Episodes covered: Love American Style, Return to Sender, Circle of Friends, Shrink Wrap
The rise of serialized storytelling in television in the past decade has found the medium realizing its artistic potential. Gradual unfolding of complicated stories, development of detailed fictional universes, and actual evolution of characters are possible in a long-running TV series in a way that they simply aren't in other artistic forms. The stakes are automatically higher in a serialized show than in a procedural one, because the events of any given episode will actually impact the way that the characters relate to each other. There is nothing better on a television show than the moments that pay off storylines or characters arcs that have been building for the past five episodes (or five seasons, as the case may be).
But the downside of serialization is that if the story isn't working, the audience is stuck with it, and the show can become a chore to watch. Such is the case with the Ice Truck Killer storyline from season one of Dexter. The middle third of the season does finally see some development in its master plot, in the sense that we finally learn the Ice Truck Killer's identity - Doctor Rudy (Christian Carmago), the seemingly nice guy dating Dexter's sister (a twist my wife saw coming a mile away). But there is still no feeling of narrative momentum. Every time the show seems like its going somewhere, it hurries back to preserving the status quo. Dexter is observed committing an atypically hasty double-homicide at the end of "Love American Style," but the only witness proves unreliable in "Return to Sender." Debra and Batista think they've caught the Ice Truck Killer in "Circle of Friends," but by the end of the episode we know that their suspect is merely a copycat. In the same episode, Doakes nearly catches Dexter stalking the teenage hustler from disc one, but all it leads to is another "I'm on to you" speech.
A big part of the problem is that, aside from Dexter himself, none of the characters are very well-drawn. Its hard to get too attached to police officers who seem like they could've stepped out of any cop show, or a romantic interest that feels derivative of the worst indie romance movies, or the type of quirky serial killer that only exists in popular culture. Dexter is always a step ahead of the detectives who are actually working the Ice Truck Killer case, so there's really no threat of any of them exposing Dexter as a sociopath. The introduction of Rita's estranged abusive husband Paul (Mark Pellegrino) hasn't made her character any more interesting, since their relationship basically consists of him making vague threats and her looking scared. While Doctor Rudy's backstory - his mother lost her limbs in a car accident when he was young, leading to his fascination with perfectly severed body parts - is intriguing in a comic book origin story kind of way, the story hasn't been explored in enough detail yet for it to be truly engrossing. Eight episodes into a twelve episode season, there should be some sense that the Ice Truck Killer storyline is racing to a climax, but Dexter still hasn't gotten out of first gear.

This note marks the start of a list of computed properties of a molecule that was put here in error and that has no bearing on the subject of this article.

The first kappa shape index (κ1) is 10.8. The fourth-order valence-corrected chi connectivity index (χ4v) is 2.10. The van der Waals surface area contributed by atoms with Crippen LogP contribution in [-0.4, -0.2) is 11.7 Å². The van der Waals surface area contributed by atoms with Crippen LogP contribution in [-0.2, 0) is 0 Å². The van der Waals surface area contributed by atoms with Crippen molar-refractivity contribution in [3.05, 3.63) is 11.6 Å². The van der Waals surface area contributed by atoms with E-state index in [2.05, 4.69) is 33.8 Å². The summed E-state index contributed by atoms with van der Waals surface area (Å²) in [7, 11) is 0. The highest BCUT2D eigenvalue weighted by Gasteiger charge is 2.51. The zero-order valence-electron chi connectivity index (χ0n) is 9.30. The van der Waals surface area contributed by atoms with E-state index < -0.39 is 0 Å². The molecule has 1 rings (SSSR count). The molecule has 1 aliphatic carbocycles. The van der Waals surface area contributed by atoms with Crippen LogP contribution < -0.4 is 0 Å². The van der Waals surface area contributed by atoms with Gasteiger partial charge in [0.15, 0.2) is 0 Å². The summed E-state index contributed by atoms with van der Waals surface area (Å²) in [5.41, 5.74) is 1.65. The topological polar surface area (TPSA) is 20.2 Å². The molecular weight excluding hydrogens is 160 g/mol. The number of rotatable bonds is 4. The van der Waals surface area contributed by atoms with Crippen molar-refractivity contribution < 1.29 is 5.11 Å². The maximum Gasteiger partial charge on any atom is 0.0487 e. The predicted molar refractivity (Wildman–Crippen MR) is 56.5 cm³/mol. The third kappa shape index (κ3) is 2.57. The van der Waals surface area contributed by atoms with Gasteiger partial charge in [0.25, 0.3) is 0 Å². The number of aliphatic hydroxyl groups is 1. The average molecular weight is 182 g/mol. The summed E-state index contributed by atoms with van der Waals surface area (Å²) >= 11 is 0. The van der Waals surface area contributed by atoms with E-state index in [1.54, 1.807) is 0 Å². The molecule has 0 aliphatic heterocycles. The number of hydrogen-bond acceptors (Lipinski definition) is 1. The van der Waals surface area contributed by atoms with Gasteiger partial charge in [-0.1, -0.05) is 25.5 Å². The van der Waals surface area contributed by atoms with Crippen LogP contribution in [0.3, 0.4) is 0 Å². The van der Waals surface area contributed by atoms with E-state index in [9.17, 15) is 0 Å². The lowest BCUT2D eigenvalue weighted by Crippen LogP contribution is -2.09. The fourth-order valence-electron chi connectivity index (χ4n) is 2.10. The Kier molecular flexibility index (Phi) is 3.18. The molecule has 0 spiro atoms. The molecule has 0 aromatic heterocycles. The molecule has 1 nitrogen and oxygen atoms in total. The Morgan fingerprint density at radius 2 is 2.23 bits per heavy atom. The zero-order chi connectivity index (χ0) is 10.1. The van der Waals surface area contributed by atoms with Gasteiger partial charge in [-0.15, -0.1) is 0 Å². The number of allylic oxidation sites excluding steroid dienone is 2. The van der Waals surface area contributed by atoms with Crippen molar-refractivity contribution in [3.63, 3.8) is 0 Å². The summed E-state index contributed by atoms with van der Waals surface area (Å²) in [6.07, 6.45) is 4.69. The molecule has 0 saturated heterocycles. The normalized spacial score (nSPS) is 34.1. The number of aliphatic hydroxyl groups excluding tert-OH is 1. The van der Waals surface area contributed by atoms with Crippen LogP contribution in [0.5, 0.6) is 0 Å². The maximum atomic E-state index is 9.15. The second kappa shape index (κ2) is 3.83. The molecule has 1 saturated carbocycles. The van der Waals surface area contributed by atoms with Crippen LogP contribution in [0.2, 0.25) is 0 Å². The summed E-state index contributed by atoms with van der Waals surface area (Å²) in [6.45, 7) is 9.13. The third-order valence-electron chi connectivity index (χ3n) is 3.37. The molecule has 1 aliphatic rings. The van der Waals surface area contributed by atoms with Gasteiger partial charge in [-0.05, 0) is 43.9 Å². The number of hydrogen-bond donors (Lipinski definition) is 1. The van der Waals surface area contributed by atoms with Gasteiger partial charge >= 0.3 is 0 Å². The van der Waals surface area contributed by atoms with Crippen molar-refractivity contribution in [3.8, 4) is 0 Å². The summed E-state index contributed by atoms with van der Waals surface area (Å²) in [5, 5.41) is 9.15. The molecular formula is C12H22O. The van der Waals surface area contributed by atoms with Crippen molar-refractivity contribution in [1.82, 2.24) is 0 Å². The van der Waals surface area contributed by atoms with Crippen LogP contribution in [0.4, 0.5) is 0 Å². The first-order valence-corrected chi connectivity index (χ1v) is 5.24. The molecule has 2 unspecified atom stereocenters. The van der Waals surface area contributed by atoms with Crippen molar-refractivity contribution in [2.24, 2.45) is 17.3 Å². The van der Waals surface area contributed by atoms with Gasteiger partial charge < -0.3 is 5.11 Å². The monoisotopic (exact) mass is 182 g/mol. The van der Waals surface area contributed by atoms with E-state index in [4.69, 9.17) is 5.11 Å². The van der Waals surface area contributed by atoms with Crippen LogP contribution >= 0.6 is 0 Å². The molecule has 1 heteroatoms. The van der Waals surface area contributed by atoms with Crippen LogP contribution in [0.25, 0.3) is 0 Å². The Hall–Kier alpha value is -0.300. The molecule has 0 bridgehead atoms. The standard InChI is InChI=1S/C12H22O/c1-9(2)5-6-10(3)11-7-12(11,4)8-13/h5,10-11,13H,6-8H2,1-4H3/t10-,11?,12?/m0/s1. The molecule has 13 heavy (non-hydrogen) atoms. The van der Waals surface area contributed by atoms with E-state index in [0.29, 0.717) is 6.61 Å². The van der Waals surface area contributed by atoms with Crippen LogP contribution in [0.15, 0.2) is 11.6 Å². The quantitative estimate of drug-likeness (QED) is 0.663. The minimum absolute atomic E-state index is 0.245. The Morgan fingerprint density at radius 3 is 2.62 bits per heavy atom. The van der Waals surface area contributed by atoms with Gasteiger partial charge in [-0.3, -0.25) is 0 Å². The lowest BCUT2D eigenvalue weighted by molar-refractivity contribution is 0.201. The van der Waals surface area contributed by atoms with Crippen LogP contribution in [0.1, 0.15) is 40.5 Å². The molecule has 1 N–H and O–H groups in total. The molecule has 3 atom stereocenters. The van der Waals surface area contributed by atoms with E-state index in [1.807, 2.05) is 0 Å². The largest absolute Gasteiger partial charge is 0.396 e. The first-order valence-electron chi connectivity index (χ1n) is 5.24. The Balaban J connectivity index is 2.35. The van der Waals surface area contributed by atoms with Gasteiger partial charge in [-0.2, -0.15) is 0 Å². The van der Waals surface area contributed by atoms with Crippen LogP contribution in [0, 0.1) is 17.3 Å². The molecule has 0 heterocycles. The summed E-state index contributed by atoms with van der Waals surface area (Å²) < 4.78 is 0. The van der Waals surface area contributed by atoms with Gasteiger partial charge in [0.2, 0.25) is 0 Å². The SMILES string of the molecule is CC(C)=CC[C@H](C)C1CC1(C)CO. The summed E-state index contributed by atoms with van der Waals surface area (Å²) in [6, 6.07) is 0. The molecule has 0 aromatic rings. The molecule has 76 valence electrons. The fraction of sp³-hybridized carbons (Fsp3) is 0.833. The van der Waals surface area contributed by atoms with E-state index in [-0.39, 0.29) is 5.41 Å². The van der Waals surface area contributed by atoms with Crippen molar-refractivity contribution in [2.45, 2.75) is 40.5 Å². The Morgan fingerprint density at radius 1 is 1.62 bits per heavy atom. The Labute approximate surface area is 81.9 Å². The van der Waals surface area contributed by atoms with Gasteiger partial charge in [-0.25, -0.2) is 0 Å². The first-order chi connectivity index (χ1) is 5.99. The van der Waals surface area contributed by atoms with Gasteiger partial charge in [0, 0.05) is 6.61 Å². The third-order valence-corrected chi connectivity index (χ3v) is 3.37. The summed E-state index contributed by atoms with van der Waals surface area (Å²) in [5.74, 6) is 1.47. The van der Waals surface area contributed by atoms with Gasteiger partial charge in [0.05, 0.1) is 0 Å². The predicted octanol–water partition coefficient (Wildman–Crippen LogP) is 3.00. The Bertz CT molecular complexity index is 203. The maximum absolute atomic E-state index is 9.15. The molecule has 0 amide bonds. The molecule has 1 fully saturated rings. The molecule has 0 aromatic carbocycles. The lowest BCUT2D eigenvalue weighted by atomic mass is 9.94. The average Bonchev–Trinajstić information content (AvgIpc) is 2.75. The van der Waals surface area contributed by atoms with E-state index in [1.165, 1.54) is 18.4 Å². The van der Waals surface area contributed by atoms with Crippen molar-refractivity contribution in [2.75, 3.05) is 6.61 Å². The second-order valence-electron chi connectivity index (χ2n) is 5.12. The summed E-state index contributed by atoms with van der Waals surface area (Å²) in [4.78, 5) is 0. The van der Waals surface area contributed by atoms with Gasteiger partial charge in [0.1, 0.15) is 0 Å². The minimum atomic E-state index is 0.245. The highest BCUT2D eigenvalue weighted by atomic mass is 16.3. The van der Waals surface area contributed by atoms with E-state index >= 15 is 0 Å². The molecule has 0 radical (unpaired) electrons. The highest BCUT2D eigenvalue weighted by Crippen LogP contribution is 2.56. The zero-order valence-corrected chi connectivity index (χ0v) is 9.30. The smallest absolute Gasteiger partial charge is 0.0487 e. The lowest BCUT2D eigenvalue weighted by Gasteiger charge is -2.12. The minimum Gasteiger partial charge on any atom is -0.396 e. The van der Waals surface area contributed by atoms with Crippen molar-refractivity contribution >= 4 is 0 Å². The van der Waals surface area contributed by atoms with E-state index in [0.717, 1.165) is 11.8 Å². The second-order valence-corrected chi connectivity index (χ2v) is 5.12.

- Is it just me, or does Erik King, the actor who plays Doakes, look way too much like Mathew St. Patrick, the actor who played Michael C. Hall's boyfriend on Six Feet Under?
- Not nearly enough flashbacks in these episodes. The lessons that Harry gives to young Dexter tend to be the best parts of this show.
- Though the Dexter/Rita romance isn't interesting, the scene in "Shrink Wrap" where they have sex for the first time is probably the highlight of the season so far, if only for Hall's hilarious facial expressions.